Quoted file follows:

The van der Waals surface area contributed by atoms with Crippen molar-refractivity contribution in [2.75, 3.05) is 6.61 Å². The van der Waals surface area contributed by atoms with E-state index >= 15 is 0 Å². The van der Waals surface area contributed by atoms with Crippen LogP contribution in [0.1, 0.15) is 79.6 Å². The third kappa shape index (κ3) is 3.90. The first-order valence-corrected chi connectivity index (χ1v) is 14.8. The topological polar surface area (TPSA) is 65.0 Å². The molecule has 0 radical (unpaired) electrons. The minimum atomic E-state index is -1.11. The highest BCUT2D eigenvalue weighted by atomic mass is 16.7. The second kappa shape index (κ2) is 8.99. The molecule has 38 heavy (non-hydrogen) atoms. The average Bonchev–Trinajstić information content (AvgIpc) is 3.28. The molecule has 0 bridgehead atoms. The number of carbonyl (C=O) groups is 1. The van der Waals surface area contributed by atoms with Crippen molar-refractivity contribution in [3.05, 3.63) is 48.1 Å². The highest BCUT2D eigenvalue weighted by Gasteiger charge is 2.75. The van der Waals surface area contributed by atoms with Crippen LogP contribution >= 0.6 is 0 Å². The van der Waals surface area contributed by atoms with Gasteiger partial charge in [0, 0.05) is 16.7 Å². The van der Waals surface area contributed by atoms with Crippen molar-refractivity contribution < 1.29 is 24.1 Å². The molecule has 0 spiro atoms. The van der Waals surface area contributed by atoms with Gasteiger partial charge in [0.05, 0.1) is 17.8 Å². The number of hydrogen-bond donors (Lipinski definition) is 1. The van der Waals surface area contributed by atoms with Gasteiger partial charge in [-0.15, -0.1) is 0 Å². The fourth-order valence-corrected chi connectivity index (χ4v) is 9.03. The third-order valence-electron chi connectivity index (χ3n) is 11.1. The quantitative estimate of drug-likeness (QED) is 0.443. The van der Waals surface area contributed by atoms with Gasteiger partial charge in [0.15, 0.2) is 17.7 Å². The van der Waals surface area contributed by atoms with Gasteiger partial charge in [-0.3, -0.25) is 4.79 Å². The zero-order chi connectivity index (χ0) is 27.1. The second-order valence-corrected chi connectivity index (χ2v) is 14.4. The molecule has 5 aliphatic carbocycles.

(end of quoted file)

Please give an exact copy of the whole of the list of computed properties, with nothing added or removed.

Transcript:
The van der Waals surface area contributed by atoms with Crippen molar-refractivity contribution in [2.75, 3.05) is 6.61 Å². The van der Waals surface area contributed by atoms with E-state index >= 15 is 0 Å². The van der Waals surface area contributed by atoms with Crippen LogP contribution in [0.1, 0.15) is 79.6 Å². The third kappa shape index (κ3) is 3.90. The first-order valence-corrected chi connectivity index (χ1v) is 14.8. The topological polar surface area (TPSA) is 65.0 Å². The molecule has 0 radical (unpaired) electrons. The minimum atomic E-state index is -1.11. The highest BCUT2D eigenvalue weighted by atomic mass is 16.7. The second kappa shape index (κ2) is 8.99. The molecule has 38 heavy (non-hydrogen) atoms. The average Bonchev–Trinajstić information content (AvgIpc) is 3.28. The molecule has 0 bridgehead atoms. The number of carbonyl (C=O) groups is 1. The van der Waals surface area contributed by atoms with Crippen molar-refractivity contribution in [3.05, 3.63) is 48.1 Å². The highest BCUT2D eigenvalue weighted by Gasteiger charge is 2.75. The van der Waals surface area contributed by atoms with Crippen LogP contribution >= 0.6 is 0 Å². The van der Waals surface area contributed by atoms with Gasteiger partial charge in [0, 0.05) is 16.7 Å². The van der Waals surface area contributed by atoms with Crippen molar-refractivity contribution < 1.29 is 24.1 Å². The molecule has 0 spiro atoms. The van der Waals surface area contributed by atoms with Gasteiger partial charge in [0.05, 0.1) is 17.8 Å². The number of hydrogen-bond donors (Lipinski definition) is 1. The van der Waals surface area contributed by atoms with Gasteiger partial charge in [-0.15, -0.1) is 0 Å². The fourth-order valence-corrected chi connectivity index (χ4v) is 9.03. The third-order valence-electron chi connectivity index (χ3n) is 11.1. The quantitative estimate of drug-likeness (QED) is 0.443. The van der Waals surface area contributed by atoms with Gasteiger partial charge in [0.15, 0.2) is 17.7 Å². The van der Waals surface area contributed by atoms with Gasteiger partial charge in [-0.3, -0.25) is 4.79 Å². The zero-order chi connectivity index (χ0) is 27.1. The second-order valence-corrected chi connectivity index (χ2v) is 14.4. The molecule has 5 aliphatic carbocycles.